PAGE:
When I saw tubs of oysters on special earlier this month I knew immediately what supper would be. All that was left to decide on was a suitable wine.
The plan? Oyster po’boys. This sandwich has been a tradition in the New Orleans area (a place I long to visit) since the depression era. A couple of stories compete to explain how the sandwich got its name. One says that a former streetcar employee who owned a restaurant gave striking streetcar workers free sandwiches, which came to be called “poor boys” after the men who ate them. Another says that the sandwich was tossed in for free to new customers who purchased a nickel beer at another restaurant. The “poor boys’ lunch” soon became synonymous with the sandwich and, in Louisiana, where New Orleans is called “N’awlins”, it became the po’ boy.
Because there would only be the two of us at dinner, I didn’t opt for the traditional French baguette, instead choosing couple of soft, chewy buns. I pan-fried oysters I had dipped in beaten eggs and then cornmeal. Preparation for the bun was simple—one side was slathered in seedy mustard, the other in a mixture of tartar sauce and chili sauce to kick the taste up a notch. A pile of mixed greens provided a nice bed for the juicy oysters.
The wine? I chose a Pinot Blanc from Blue Mountain Vineyard and Cellars. From its location near Okanagan Falls, Blue Mountain has been producing fine wines for a couple of decades now. It is a family-owned operation that tends to go its own way in the wine world. No VQA labeling, little or no participation in big wine events and rarely to be found advertising in wine publications. The Mavety family started the business with a vision of how they wanted to operate and it’s been a highly successful one.
Within a few days, a couple more dishes called out for white wine. It’s a rarity in our home, especially in the winter, to drink more than a bottle or two of white wine in a month.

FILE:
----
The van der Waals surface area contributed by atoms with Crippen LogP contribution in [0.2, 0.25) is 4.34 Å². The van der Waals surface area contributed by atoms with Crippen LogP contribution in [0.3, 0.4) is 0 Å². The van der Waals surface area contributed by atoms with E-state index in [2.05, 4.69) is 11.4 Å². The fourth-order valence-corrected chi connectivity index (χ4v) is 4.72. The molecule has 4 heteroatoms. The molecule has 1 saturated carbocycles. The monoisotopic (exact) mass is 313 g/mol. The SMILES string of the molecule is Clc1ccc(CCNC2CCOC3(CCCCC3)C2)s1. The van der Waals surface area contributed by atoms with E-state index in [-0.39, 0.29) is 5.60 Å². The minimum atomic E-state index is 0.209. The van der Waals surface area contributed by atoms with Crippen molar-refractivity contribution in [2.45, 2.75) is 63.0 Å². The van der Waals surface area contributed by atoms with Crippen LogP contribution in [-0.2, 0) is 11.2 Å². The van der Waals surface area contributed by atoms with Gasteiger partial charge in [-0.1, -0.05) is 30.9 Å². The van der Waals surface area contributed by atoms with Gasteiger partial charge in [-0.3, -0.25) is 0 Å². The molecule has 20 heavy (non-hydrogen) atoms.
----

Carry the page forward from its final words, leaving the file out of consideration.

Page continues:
The first was a recipe that has quickly become a favourite for its simplicity and ease of preparation. A Japanese pancake, the dish starts by laying strips of cooked bacon to cover the bottom of an ovenproof pan. A couple of inches of coleslaw-type vegetables goes on top, mixed with eggs, flour and spices. The baked result is turned over onto a plate and cut into pie slices. It makes a wholesome, filling meal and is completed with the addition of a sauce or two. I chose a Black Widow Winery Viognier that we had enjoyed on our last visit to Naramata. With a hint of sweetness to balance out the tart and spicy home-made sauce, it went nicely with the egg and vegetable dish.
The third white was a blend from Zero Balance Vineyards, one of a half dozen Holman-Lang wineries in Naramata that are now in receivership. The bottle was opened to enjoy with another quick meal—stir-fried vegetables, rice and jumbo black prawns pan-fried with a curry sauce intended for biryani dishes. The sauce has a strong, but not overwhelming curry flavour with none of the sweetness that many other curries have. Again, the match worked well.
Part of the joy of cooking is, at least from my perspective, thinking about what wine will enhance the flavours of the dish. I try to imagine how the tastes will work together and it is always fun to see if my selection is appropriate. What’s the worst that can happen? The match doesn’t work, you set aside the wine glasses in favour of water, then enjoy the wine afterward, on its own or with some slices of cheese.
Lorne Eckersley is the publisher of the Creston Valley Advance.